We live in an age of immediacy. We get in touch by tapping a finger to a screen. We keep abreast of news and gossip; we check the weather forecast while finding the way to our destination. We can respond instantly to any query. We are used to constant communication. It feels discomforting to be ‘out of touch’.

Communication – sharing – is the key to the success of these new tools. We see this in our personal lives. It’s easy to be a fly on the (Facebook) wall. We live in an exciting time with more opportunities to connect with others than ever before. Nonetheless, it would be foolish to deny some of the negative effects this technology can have on our behaviour.

In this fast-paced world, our brains have begun to adapt to the streams of information they receive. We are used to darting from one thought to the next. It becomes harder to focus; to stay in one mental place. We forget things because we are losing the ability to pay attention, and distraction gets in the way of recall.


My soul is battered by forgetfulness. It takes deliberate effort for me to focus on God, to take time to relate to him in the hidden places of my life. Forgetfulness stunts my spiritual growth. I live my days starving for something nourishing but filling myself with mediocre junk.

I’m often paralysed by doubt and uncertainty. I neglect to feed my faith. Do I expect to experience God’s presence on my own terms, as a kind of tourniquet for my injured soul, without ever turning towards him? He is God and worthy of my praise, but I rarely give him my full attention, let alone the adoration he is due. In this, I do myself harm. Grace has been offered, love given freely. If I don’t embrace it and dwell on it, I miss out. I live my life chasing empty distraction, playing with pieces of ribbon while leaving the gift unopened.


We are ‘soul-tired’. The very things we need feel like too much of an effort. If we ignore the problem, we condemn ourselves to constant distraction, resulting in a damaging forgetfulness. A forgetfulness that doesn’t recall who we are or who we are made to be, that doesn’t reflect on God and his purposes for us.


How can we begin to nurture our knowledge and memories of God? It’s important to recognise that we are all unique, in personality and in temperament. One person will thrive in busy discussion, another will need silence in order to think. One will enjoy a rapid response, another will need more time for reflection.

There will be times when we feel called to stretch ourselves, to move out of our comfort zones and to discipline ourselves for our own development. Some of us are more ‘hooked’ on technology than others. A good test is to consider what would happen if these were taken away from us. If you think you ‘can’t live’ without your phone, something isn’t right. We need to explore how we use the ‘things’ of our world. Or how they are using us.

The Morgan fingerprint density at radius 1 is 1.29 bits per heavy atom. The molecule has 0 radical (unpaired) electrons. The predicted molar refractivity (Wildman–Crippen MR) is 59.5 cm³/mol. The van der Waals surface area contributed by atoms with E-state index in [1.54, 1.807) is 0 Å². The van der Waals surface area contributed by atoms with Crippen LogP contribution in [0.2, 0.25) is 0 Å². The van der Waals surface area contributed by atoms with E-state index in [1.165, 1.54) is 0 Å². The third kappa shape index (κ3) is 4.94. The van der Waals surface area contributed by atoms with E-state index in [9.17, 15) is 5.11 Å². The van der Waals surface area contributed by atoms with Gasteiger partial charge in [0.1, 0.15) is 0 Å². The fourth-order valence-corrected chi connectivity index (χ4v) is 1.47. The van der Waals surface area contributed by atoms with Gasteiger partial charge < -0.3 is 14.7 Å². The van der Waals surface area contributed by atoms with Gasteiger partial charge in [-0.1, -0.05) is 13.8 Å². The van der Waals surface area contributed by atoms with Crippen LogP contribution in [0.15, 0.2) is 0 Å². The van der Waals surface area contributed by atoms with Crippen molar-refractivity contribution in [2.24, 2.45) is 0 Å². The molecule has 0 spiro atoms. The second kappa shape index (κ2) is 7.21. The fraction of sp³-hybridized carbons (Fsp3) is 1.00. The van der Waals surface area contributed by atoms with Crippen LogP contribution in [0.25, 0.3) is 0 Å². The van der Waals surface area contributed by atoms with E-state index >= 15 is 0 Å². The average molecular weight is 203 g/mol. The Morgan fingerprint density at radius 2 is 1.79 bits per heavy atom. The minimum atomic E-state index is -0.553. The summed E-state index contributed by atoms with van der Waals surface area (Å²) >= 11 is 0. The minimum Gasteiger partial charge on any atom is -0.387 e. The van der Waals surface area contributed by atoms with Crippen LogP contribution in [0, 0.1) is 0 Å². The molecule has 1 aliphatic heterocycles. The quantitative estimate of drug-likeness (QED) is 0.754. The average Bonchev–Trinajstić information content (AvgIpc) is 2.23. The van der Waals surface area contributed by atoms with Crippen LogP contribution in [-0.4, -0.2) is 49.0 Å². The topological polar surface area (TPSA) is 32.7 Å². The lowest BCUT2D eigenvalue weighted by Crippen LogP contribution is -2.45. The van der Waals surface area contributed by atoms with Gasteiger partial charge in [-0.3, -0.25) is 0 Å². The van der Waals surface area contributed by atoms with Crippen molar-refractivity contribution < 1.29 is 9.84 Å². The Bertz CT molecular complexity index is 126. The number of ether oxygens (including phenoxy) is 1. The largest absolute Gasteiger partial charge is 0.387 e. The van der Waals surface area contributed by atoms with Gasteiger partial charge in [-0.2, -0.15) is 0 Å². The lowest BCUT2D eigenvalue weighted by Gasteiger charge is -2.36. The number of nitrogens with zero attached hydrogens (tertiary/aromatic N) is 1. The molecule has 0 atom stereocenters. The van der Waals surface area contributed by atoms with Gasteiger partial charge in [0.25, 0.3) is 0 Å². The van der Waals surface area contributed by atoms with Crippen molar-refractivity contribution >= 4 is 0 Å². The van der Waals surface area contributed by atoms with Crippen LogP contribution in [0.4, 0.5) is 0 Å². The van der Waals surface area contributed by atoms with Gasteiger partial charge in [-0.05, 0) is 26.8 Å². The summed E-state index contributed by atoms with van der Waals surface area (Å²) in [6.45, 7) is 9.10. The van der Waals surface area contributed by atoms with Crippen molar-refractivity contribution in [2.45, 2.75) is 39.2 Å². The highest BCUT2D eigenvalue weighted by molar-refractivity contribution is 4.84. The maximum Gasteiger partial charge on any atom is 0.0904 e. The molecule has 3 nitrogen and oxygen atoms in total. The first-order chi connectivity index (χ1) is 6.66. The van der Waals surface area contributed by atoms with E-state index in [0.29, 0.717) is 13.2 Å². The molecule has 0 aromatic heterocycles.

The discipline to withdraw involves a rewrite at brain-deep level. The less we do something, the harder it becomes. Our brains are constantly forming new connections or ‘pathways’ and repeating an activity makes a pathway stronger. 

Neglecting an activity has the opposite effect. Starting from scratch, with deliberate intent, feels hard. I can’t do this! Actually, you can. It’s just that you’re going against your brain’s preference. If you’re anything like me – with a cluttered and distracted mind – it can seem agonising.

If we want to develop and mature in our faith lives we need to give ourselves the space and time to do so. So much of life is based around busyness, filling every moment, hurrying from one thing to the next. If we want to be more attentive in a distracted world, we need to take action.


When everything is about convenience and immediacy, filled with the urge and expectation to share information, what can we learn from traditional spiritual disciplines?

Our technologies are so accessible that discipline doesn’t really occur to us. If it does, we roll our eyes, bemoan our lack of self-control and sheepishly continue. Spiritual disciplines allow us to pursue a deeper relationship with God. They are a means, not the goal.

The idea is that, by doing these things, we become more like Christ. They aid us in the transformation of our hearts. We can think that those who practise spiritual disciplines are more advanced in the faith. In fact, as Dallas Willard put it in The Spirit of the Disciplines (HarperOne), the need for any discipline is ‘an indication of our weakness, not our strength’. We choose to practise them because something in our lives needs to change.

Traditional spiritual disciplines range from prayer and meditation to worship and study. They have different purposes. Some are particularly challenging in an immediacy-driven world. Solitude, for example, is often seen as a fundamental discipline – allowing us to move into other disciplines – but it can feel frightening. It requires us to disconnect, when everything we normally do is caught up with connecting. Silence has a similar effect.

Abstaining from something results in discomfort. We’re not keen on discomfort. We crave the accessible, the hassle-free. This is what our technologies are designed to do, to make life more convenient. But what if we need a bit of hassle in order to grow in spiritual maturity? How do we react when faced with a slow Internet connection, and what does this say about us?